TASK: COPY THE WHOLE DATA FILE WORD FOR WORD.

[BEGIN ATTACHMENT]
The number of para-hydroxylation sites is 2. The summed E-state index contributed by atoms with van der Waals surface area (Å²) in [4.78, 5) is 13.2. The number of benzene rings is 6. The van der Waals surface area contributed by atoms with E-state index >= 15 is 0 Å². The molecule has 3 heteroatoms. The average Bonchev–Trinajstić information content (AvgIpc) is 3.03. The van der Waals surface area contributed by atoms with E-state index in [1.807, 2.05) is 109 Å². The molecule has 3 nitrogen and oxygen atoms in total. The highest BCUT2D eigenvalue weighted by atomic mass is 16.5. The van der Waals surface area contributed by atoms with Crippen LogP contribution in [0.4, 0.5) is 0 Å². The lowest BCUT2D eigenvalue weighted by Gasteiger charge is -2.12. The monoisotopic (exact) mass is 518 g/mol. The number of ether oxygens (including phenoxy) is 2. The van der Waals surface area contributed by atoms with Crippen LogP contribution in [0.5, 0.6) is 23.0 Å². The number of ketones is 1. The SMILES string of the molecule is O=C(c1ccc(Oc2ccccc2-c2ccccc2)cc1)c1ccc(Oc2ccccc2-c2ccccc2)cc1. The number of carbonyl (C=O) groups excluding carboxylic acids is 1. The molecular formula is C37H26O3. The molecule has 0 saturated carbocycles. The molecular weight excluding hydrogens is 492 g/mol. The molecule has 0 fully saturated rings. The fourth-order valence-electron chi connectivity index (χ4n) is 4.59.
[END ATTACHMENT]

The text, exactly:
The number of para-hydroxylation sites is 2. The summed E-state index contributed by atoms with van der Waals surface area (Å²) in [4.78, 5) is 13.2. The number of benzene rings is 6. The van der Waals surface area contributed by atoms with E-state index >= 15 is 0 Å². The molecule has 3 heteroatoms. The average Bonchev–Trinajstić information content (AvgIpc) is 3.03. The van der Waals surface area contributed by atoms with E-state index in [1.807, 2.05) is 109 Å². The molecule has 3 nitrogen and oxygen atoms in total. The highest BCUT2D eigenvalue weighted by atomic mass is 16.5. The van der Waals surface area contributed by atoms with Crippen LogP contribution in [0.4, 0.5) is 0 Å². The lowest BCUT2D eigenvalue weighted by Gasteiger charge is -2.12. The monoisotopic (exact) mass is 518 g/mol. The number of ether oxygens (including phenoxy) is 2. The van der Waals surface area contributed by atoms with Crippen LogP contribution in [0.5, 0.6) is 23.0 Å². The number of ketones is 1. The SMILES string of the molecule is O=C(c1ccc(Oc2ccccc2-c2ccccc2)cc1)c1ccc(Oc2ccccc2-c2ccccc2)cc1. The number of carbonyl (C=O) groups excluding carboxylic acids is 1. The molecular formula is C37H26O3. The molecule has 0 saturated carbocycles. The molecular weight excluding hydrogens is 492 g/mol. The molecule has 0 fully saturated rings. The fourth-order valence-electron chi connectivity index (χ4n) is 4.59.